Figure 6 Soft tissue mass after being excised.
Figure 7 A well circumscribed adenoma arising in a dilated salivary gland duct.
Figure 8 Showing the two patterns present in this adenoma, on the left the trabecular component with canalicular features, and on the right the solid component.
Figure 9 High power magnification of the trabecular component with basal cell proliferation growing an elongated, ribbon-like pattern.
Figure 10 High power magnification of the solid component with small uniform basal cells.


Monomorphic adenomas are a group of benign salivary gland tumors that have a more uniform histopathology pattern than the common pleomorphic adenoma.4 Basal cell adenoma is a histologic variant of monomorphic adenoma of salivary glands.3 However, per WHO recommendation “monomorphic adenoma” is non-specific and basal cell adenoma is preferred.4 Structural and immuno histo-chemical studies have shown that in addition to basaloid cells, basal cell adenomas could also have a combination of salivary ductal epithelium and myoepithelial cells.2 Basal cell adenomas show some histopathologic similarity to the canalicular adenoma; however, histopathologic and clinical differences warrant that they be considered as distinct entities.1,2 The origin of the basal cell adenoma is epithelial, likely in the cells of the terminal duct.1,4 Basal cell adenomas are usually well-circumscribed, and are subdivided into four histologic subtypes including solid, trabecular, tubular, and membranous types.1–3 The solid subtype has large islands with hyper chromatic and palisading peripheral cells, and central cells that are squamous and form keratin pearls.1,3 The solid subtype is most common and the epithelial cells are supported by a small amount of fibrous stroma.2,3 In the trabecular subtype the basal cells are in an elongated, ribbon-like pattern.1,3 The tubular subtype has multiple small duct like structures lined by columnar-appearing cells with uniform, hyper chromatic, and round to oval nuclei1. Both tubular and trabecular subtypes have a prominent vascular stroma.1,3 Frequently, a mixture of tubular-trabecular subtypes is also seen with cellular stroma composed of myoepithelial cells.3 In contrast to other subtypes, the membranous pattern has a jigsaw arrangement of epithelial islands, and is multi lobulated and frequently unencapsulated.2 The islands are surrounded and separated by eosinophilic, periodic acid-Schiff positive, hyalinized material representing reduplicated basal lamina.3 Malignant transformation is highest in association with the membranous subtype.1,3 In our case, the specimen was composed of the more common solid subtype and trabecular pattern. Basal cell adenomas have a varying gender predilection, and occur over a wide age range from the fourth to the ninth decades of life.4 In our case, the patient was male in the eighth decade of life. The clinical presentation most commonly seen is a slow-growing, asymptomatic, movable, well-circumscribed mass, usually measuring less than 3 centimeters in diameter.1–3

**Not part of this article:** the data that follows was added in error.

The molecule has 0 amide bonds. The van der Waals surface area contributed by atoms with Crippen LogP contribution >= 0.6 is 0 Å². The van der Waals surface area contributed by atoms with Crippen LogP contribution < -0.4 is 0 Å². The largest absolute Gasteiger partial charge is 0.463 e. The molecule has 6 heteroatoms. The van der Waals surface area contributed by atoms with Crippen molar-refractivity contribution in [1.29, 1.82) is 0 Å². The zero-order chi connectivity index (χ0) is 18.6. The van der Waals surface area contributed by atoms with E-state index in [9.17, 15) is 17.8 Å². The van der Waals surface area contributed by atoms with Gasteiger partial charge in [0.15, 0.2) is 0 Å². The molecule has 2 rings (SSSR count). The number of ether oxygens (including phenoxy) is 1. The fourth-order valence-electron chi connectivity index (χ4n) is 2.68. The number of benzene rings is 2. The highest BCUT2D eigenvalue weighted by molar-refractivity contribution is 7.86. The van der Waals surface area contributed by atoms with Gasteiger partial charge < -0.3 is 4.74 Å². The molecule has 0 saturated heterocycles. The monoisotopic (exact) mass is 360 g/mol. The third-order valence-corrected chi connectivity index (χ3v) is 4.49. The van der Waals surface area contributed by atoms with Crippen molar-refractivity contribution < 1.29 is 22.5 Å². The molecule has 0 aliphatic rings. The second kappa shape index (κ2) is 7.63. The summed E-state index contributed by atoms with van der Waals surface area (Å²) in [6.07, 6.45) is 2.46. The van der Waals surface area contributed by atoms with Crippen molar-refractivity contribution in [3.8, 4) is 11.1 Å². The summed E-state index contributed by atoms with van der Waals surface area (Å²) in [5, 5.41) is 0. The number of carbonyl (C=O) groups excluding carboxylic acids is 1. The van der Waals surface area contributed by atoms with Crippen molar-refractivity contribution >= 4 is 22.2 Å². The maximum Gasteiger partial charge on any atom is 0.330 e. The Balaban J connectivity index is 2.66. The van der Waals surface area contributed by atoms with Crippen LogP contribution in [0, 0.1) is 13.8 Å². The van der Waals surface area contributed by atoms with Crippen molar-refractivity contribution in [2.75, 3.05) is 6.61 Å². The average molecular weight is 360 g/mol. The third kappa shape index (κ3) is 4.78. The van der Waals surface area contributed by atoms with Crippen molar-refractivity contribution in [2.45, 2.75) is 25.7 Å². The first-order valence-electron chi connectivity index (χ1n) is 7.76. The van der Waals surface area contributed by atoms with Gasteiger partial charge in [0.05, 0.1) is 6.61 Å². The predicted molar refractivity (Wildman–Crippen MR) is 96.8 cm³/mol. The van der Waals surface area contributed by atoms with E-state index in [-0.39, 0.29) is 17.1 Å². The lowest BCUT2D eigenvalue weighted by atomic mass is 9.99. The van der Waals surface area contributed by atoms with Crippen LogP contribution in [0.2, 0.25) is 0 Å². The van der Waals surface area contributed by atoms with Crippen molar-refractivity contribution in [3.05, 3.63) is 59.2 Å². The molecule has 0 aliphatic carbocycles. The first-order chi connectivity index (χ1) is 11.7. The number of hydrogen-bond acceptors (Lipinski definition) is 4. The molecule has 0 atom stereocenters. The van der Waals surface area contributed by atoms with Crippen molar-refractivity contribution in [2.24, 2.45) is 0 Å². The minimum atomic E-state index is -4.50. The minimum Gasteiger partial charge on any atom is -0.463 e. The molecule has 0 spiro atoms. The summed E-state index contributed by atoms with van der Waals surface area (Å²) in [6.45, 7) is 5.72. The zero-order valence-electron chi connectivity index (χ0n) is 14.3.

Over 75% of basal cell adenomas occur in the parotid gland, and rarely present in minor salivary glands.1–3 When they do occur in oral mucosal sites, they preferentially occur in the upper lip and rarely occur in the palatal mucosa.5 In contrast, when pleomorphic adenomas occur in oral mucosal sites they have a predilection for palatal mucosa rather than the upper lip.1,3 The differential diagnosis for basal cell adenoma should include canalicular adenoma, pleomorphic adenoma, sebaceous adenoma, and adenoid cystic carcinoma. If mass of this nature presents in the parotid or hard palate then fine needle aspiration cytology should be performed to rule out malignancy, including adenoid cystic carcinoma and basal cell adenocarcinoma.6 In our case, the pathology was present in the upper lip, and suspicion for malignancy was low. The treatment used in this case was the same proposed in the literature, complete surgical excision with an extra capsular limit of 0.5cm2. The post-op course was unremarkable, with complete healing of the surgical site, and after a follow-up of two months, there are no signs of local recurrence.



Conflicts of interest

The author declares that there are no conflicts of interest.